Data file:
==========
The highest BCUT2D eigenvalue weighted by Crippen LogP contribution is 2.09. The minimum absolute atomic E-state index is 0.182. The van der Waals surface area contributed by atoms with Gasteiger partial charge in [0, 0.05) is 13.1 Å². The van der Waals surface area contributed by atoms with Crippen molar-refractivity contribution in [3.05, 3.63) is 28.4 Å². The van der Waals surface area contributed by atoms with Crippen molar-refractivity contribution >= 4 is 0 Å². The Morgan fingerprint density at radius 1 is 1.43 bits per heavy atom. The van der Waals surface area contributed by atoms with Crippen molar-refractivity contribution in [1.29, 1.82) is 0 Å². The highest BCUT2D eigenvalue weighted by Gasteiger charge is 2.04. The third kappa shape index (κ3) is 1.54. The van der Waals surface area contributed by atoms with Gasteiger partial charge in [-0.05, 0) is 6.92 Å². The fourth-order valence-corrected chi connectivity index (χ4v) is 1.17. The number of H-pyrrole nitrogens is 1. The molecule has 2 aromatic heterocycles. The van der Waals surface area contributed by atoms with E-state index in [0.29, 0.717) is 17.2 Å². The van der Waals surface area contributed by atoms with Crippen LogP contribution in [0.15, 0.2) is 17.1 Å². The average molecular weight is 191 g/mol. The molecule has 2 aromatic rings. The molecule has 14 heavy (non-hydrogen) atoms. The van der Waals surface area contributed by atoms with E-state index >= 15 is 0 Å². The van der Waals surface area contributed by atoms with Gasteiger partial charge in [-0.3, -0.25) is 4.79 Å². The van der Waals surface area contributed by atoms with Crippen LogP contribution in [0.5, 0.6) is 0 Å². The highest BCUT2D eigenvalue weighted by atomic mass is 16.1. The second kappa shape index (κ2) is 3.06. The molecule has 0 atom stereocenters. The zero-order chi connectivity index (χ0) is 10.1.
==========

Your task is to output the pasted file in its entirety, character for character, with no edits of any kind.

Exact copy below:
The highest BCUT2D eigenvalue weighted by Crippen LogP contribution is 2.09. The minimum absolute atomic E-state index is 0.182. The van der Waals surface area contributed by atoms with Gasteiger partial charge in [0, 0.05) is 13.1 Å². The van der Waals surface area contributed by atoms with Crippen molar-refractivity contribution in [3.05, 3.63) is 28.4 Å². The van der Waals surface area contributed by atoms with Crippen molar-refractivity contribution >= 4 is 0 Å². The Morgan fingerprint density at radius 1 is 1.43 bits per heavy atom. The van der Waals surface area contributed by atoms with Crippen molar-refractivity contribution in [1.29, 1.82) is 0 Å². The highest BCUT2D eigenvalue weighted by Gasteiger charge is 2.04. The third kappa shape index (κ3) is 1.54. The van der Waals surface area contributed by atoms with Gasteiger partial charge in [-0.05, 0) is 6.92 Å². The fourth-order valence-corrected chi connectivity index (χ4v) is 1.17. The number of H-pyrrole nitrogens is 1. The molecule has 2 aromatic heterocycles. The van der Waals surface area contributed by atoms with E-state index in [0.29, 0.717) is 17.2 Å². The van der Waals surface area contributed by atoms with Crippen LogP contribution in [0.15, 0.2) is 17.1 Å². The average molecular weight is 191 g/mol. The molecule has 2 aromatic rings. The molecule has 14 heavy (non-hydrogen) atoms. The van der Waals surface area contributed by atoms with E-state index >= 15 is 0 Å². The van der Waals surface area contributed by atoms with Gasteiger partial charge in [-0.3, -0.25) is 4.79 Å². The van der Waals surface area contributed by atoms with Crippen LogP contribution in [0.5, 0.6) is 0 Å². The highest BCUT2D eigenvalue weighted by atomic mass is 16.1. The second kappa shape index (κ2) is 3.06. The molecule has 0 atom stereocenters. The zero-order chi connectivity index (χ0) is 10.1.